Back in the days before the Internet, I used to keep photocopies of medical articles in a file cabinet (actually several large file cabinets). In those days of academia I enjoyed going to the stacks of the medical library and randomly reading articles from old bound journals, some dating back to the 19th century. I learned a lot. One thing I learned was that science has a problem with collective amnesia. Discoveries are often forgotten or ignored, only to be rediscovered years later.
Nowadays everything is online. Or is it? Recently I wanted to look up Bazett’s original article on correcting the QT interval for heart rate. It was published in Heart in 1920 (Bazett HC. (1920). “An analysis of the time-relations of electrocardiograms”. Heart (7): 353–370.) These old volumes of Heart have not been digitized and are not online. Such a famous article though is surely reprinted? Indeed it is, on the Wiley Online Library site. I can get a copy of the PDF for $38. Absurd! An article from 1920 costs $38!
Here we see the bitrot of science, the impermanence of knowledge. On the one hand, modern scientific research is largely hidden behind a paywall, so that the poor (in the financial sense) reader must rely on abstracts, news reports, online sites such as Medscape, and presentations at medical meetings to keep up-to-date, instead of a careful reading of research methods and results. On the other hand, our precious scientific heritage, the published papers of previous generations, remains largely undigitized, residing in the dusty stacks of libraries, increasingly ignored by newer generations to whom nothing matters if it is not online. There are some exceptions. The Journal of Physiology has digitized all of its content back to Volume 1 from 1878. But most publishers haven’t bothered doing this.
At least half of early films have been lost. Early TV archives, like those of Dr. Who were routinely destroyed or copied over, resulting in loss of these shows forever. The situation is not so dire with old scientific research. The libraries will remain for a long time, and paper has a good half-life. But the beautiful work of George Mines and those like him, the true pioneers of medicine, will remain largely obscure to future generations unless that work is available online.
Perhaps some portion of the $38 for a PDF copy of a 1920 article could go to that cause.
The storage capacity of the human mind is amazing. One estimate of the size of the brain’s “RAM” is as high as 2.5 petabytes (a million gigabytes). The number is based on the total number of neurons in the brain and the total number of possible connections per neuron. I suspect it is an overestimate, given the vagaries and innate inefficiency of biological systems. Nevertheless the true figure is undoubtedly impressive. But not infinite.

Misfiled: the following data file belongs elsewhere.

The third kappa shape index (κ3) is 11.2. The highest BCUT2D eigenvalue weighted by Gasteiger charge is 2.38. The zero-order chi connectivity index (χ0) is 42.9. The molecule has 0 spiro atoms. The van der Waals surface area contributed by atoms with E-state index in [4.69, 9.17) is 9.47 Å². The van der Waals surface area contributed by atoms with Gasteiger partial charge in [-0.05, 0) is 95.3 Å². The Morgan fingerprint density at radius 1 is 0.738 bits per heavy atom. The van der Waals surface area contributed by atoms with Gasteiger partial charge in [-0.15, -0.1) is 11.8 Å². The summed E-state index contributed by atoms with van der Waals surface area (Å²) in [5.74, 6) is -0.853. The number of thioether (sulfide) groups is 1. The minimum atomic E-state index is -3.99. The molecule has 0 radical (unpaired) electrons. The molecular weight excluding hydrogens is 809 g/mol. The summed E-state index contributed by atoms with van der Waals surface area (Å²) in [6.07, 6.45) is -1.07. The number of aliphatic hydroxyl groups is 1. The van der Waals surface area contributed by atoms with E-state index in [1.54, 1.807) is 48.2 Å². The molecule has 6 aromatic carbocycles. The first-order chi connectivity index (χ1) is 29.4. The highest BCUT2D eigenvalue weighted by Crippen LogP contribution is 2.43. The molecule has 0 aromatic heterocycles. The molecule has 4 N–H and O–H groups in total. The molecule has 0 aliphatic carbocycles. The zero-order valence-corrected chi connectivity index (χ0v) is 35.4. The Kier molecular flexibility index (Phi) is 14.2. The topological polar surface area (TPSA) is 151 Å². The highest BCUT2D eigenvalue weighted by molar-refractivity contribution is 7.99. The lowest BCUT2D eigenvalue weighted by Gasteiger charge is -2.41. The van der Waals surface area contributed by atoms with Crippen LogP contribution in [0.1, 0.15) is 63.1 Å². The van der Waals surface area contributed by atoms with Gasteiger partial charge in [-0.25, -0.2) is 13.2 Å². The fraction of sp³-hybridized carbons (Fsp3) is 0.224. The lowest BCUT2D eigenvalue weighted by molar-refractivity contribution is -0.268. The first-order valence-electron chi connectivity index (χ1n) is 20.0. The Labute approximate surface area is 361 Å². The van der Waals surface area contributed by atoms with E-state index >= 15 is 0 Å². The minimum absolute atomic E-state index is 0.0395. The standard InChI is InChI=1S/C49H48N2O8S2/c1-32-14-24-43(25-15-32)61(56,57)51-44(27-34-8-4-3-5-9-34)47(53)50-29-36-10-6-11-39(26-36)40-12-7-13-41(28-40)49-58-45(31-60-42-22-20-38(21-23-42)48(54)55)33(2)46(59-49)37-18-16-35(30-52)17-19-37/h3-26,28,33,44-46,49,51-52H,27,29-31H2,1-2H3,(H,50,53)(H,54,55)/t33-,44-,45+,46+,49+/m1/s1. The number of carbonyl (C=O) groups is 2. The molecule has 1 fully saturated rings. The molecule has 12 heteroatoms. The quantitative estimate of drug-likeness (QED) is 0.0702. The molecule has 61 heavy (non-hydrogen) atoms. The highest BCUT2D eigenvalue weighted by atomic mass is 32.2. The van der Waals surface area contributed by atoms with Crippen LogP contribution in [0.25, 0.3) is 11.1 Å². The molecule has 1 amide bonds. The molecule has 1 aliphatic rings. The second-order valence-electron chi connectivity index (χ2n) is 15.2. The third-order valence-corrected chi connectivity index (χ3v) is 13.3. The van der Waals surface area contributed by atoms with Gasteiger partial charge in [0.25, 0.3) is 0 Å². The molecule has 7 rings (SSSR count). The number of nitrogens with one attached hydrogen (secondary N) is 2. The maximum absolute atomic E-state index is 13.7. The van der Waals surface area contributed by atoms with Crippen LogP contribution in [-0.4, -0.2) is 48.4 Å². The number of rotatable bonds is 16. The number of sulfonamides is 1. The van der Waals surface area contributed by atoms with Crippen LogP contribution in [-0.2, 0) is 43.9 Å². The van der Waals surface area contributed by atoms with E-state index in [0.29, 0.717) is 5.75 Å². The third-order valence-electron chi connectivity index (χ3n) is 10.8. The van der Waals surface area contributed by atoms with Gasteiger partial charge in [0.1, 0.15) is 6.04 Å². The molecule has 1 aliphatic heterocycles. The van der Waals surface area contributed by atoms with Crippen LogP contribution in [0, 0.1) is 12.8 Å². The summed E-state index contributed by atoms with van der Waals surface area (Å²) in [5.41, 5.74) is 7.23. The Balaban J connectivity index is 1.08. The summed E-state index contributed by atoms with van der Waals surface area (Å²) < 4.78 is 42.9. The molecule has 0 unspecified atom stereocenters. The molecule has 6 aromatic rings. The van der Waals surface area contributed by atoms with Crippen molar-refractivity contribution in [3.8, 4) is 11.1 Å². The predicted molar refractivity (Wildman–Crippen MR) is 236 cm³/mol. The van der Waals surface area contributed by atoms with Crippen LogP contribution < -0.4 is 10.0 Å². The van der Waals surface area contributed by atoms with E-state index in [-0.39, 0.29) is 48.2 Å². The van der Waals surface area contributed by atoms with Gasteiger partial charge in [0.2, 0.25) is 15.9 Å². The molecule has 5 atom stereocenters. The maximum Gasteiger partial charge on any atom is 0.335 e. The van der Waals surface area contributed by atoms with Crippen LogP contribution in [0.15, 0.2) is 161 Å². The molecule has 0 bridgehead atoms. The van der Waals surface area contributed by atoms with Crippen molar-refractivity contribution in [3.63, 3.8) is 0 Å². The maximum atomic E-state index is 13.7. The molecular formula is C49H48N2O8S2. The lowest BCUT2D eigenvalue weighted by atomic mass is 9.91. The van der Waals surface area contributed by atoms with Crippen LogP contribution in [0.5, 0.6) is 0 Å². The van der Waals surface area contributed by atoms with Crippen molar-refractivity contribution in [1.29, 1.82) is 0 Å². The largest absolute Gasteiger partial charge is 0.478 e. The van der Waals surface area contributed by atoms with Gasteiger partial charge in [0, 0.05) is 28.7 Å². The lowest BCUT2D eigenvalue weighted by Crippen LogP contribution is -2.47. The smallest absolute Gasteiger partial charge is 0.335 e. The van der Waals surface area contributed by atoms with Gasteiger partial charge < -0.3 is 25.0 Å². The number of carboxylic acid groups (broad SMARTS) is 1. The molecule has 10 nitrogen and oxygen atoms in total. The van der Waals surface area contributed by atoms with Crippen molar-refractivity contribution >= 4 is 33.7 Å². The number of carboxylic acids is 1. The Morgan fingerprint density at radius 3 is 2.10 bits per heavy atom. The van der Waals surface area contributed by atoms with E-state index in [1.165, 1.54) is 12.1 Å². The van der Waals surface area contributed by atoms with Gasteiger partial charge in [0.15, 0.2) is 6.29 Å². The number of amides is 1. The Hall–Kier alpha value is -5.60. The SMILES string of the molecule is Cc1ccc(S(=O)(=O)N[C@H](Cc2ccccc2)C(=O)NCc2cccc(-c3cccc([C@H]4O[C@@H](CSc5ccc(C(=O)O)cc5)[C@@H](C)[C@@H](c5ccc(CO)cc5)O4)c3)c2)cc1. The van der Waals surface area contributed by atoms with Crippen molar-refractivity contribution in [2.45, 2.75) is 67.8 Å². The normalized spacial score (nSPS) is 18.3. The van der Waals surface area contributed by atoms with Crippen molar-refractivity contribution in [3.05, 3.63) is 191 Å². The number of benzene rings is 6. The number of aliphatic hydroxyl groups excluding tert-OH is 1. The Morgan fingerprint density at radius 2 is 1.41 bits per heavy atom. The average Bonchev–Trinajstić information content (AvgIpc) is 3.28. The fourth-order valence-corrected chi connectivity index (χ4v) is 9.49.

There are well-documented feats of human memory and calculating prowess. Ancient Greeks could memorize and recite the epic poems of Homer. Indeed this was how the Iliad and the Odyssey were passed down for generations before the Greeks acquired writing. Savants can quickly perform cube roots of long integers or have memorized pi to over 20,000 decimal places. Musical prodigies like Mozart or geniuses like Einstein impress us with the capabilities of their brains. Yet for the average person who has trouble memorizing a shopping list, these stellar examples of mental fortitude provide little solace. The old myth that we are only using 10% of our brain capacity has been debunked . So unless you’re willing to believe the combination kelp-Ginkgo-biloba-blueberry supplement you heard about on the radio is really going to work, you are pretty well stuck with the brain and memory capacity you have right now. At least until things get worse as you get older.
While the brain’s capacity may increase due to evolutionary forces over the next few thousands years (or not, see the movie Idiocracy), the amount of information that it is required to hold is not constrained by such a slow process. According to one source , there are now over 50 million scientific publications, with about 2.5 million new articles published each year. There is a 4-5% increase in the number of publishing scientists per year. No one can absorb all this. The days of the “Renaissance Man” who could quote Bulwer-Lytton while relating the latest experimental data from Maxwell and then play a Bach fugue while giving a dissertation on Baroque counterpoint are long gone. So what’s a 21st century scientist (or physician) to do?